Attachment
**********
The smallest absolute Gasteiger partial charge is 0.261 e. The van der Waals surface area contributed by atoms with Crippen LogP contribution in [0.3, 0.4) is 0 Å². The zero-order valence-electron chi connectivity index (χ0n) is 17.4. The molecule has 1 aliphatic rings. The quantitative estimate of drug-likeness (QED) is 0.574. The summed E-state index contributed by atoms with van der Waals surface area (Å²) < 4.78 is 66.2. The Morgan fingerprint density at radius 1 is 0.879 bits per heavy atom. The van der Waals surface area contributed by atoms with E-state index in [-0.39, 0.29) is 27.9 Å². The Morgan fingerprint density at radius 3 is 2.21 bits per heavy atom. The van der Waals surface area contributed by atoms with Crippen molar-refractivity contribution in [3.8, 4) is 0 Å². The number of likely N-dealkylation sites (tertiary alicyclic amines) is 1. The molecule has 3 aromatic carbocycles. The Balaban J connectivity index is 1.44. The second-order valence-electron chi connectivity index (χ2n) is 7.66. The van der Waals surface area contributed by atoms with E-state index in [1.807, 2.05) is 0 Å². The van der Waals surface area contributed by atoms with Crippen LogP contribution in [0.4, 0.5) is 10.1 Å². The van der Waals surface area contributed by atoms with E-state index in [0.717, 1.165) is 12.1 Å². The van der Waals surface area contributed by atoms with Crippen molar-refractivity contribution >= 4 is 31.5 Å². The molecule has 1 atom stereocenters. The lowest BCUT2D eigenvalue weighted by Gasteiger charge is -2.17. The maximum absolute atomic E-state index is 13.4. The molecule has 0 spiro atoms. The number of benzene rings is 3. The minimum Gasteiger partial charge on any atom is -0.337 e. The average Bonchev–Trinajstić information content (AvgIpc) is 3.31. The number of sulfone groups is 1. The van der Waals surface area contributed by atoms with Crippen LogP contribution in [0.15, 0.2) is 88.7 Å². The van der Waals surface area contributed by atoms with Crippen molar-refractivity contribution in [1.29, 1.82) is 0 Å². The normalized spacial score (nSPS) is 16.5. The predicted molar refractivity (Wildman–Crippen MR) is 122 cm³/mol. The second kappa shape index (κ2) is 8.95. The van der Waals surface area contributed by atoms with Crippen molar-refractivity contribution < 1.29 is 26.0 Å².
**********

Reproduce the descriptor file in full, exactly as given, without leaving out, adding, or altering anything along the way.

The smallest absolute Gasteiger partial charge is 0.261 e. The van der Waals surface area contributed by atoms with Crippen LogP contribution in [0.3, 0.4) is 0 Å². The zero-order valence-electron chi connectivity index (χ0n) is 17.4. The molecule has 1 aliphatic rings. The quantitative estimate of drug-likeness (QED) is 0.574. The summed E-state index contributed by atoms with van der Waals surface area (Å²) < 4.78 is 66.2. The Morgan fingerprint density at radius 1 is 0.879 bits per heavy atom. The van der Waals surface area contributed by atoms with E-state index in [-0.39, 0.29) is 27.9 Å². The Morgan fingerprint density at radius 3 is 2.21 bits per heavy atom. The van der Waals surface area contributed by atoms with Crippen molar-refractivity contribution in [3.8, 4) is 0 Å². The number of likely N-dealkylation sites (tertiary alicyclic amines) is 1. The molecule has 3 aromatic carbocycles. The Balaban J connectivity index is 1.44. The second-order valence-electron chi connectivity index (χ2n) is 7.66. The van der Waals surface area contributed by atoms with E-state index in [1.807, 2.05) is 0 Å². The van der Waals surface area contributed by atoms with Crippen LogP contribution in [0.4, 0.5) is 10.1 Å². The van der Waals surface area contributed by atoms with E-state index in [0.717, 1.165) is 12.1 Å². The van der Waals surface area contributed by atoms with Crippen molar-refractivity contribution >= 4 is 31.5 Å². The molecule has 1 atom stereocenters. The lowest BCUT2D eigenvalue weighted by Gasteiger charge is -2.17. The maximum absolute atomic E-state index is 13.4. The molecule has 0 spiro atoms. The number of benzene rings is 3. The minimum Gasteiger partial charge on any atom is -0.337 e. The average Bonchev–Trinajstić information content (AvgIpc) is 3.31. The number of sulfone groups is 1. The van der Waals surface area contributed by atoms with Crippen LogP contribution in [0.15, 0.2) is 88.7 Å². The van der Waals surface area contributed by atoms with Crippen molar-refractivity contribution in [1.29, 1.82) is 0 Å². The normalized spacial score (nSPS) is 16.5. The predicted molar refractivity (Wildman–Crippen MR) is 122 cm³/mol. The second kappa shape index (κ2) is 8.95. The van der Waals surface area contributed by atoms with Crippen molar-refractivity contribution < 1.29 is 26.0 Å².